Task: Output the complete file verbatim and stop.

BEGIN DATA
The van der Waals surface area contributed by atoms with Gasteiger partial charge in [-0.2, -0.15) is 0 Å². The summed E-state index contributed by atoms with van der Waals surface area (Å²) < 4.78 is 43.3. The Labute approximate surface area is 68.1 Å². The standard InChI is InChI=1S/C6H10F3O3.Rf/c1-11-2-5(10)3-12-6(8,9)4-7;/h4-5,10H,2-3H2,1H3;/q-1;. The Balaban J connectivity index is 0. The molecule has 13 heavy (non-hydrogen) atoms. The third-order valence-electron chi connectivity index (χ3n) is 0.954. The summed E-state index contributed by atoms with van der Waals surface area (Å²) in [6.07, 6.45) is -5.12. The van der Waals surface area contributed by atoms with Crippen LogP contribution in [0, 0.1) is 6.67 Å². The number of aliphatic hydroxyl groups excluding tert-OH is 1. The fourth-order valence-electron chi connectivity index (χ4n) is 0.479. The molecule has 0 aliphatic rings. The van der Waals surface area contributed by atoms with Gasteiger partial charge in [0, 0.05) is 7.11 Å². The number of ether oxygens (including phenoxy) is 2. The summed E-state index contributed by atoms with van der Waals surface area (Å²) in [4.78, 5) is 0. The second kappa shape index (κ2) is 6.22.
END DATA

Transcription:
The van der Waals surface area contributed by atoms with Gasteiger partial charge in [-0.2, -0.15) is 0 Å². The summed E-state index contributed by atoms with van der Waals surface area (Å²) < 4.78 is 43.3. The Labute approximate surface area is 68.1 Å². The standard InChI is InChI=1S/C6H10F3O3.Rf/c1-11-2-5(10)3-12-6(8,9)4-7;/h4-5,10H,2-3H2,1H3;/q-1;. The Balaban J connectivity index is 0. The molecule has 13 heavy (non-hydrogen) atoms. The third-order valence-electron chi connectivity index (χ3n) is 0.954. The summed E-state index contributed by atoms with van der Waals surface area (Å²) in [6.07, 6.45) is -5.12. The van der Waals surface area contributed by atoms with Crippen LogP contribution in [0, 0.1) is 6.67 Å². The number of aliphatic hydroxyl groups excluding tert-OH is 1. The fourth-order valence-electron chi connectivity index (χ4n) is 0.479. The molecule has 0 aliphatic rings. The van der Waals surface area contributed by atoms with Gasteiger partial charge in [0, 0.05) is 7.11 Å². The number of ether oxygens (including phenoxy) is 2. The summed E-state index contributed by atoms with van der Waals surface area (Å²) in [4.78, 5) is 0. The second kappa shape index (κ2) is 6.22.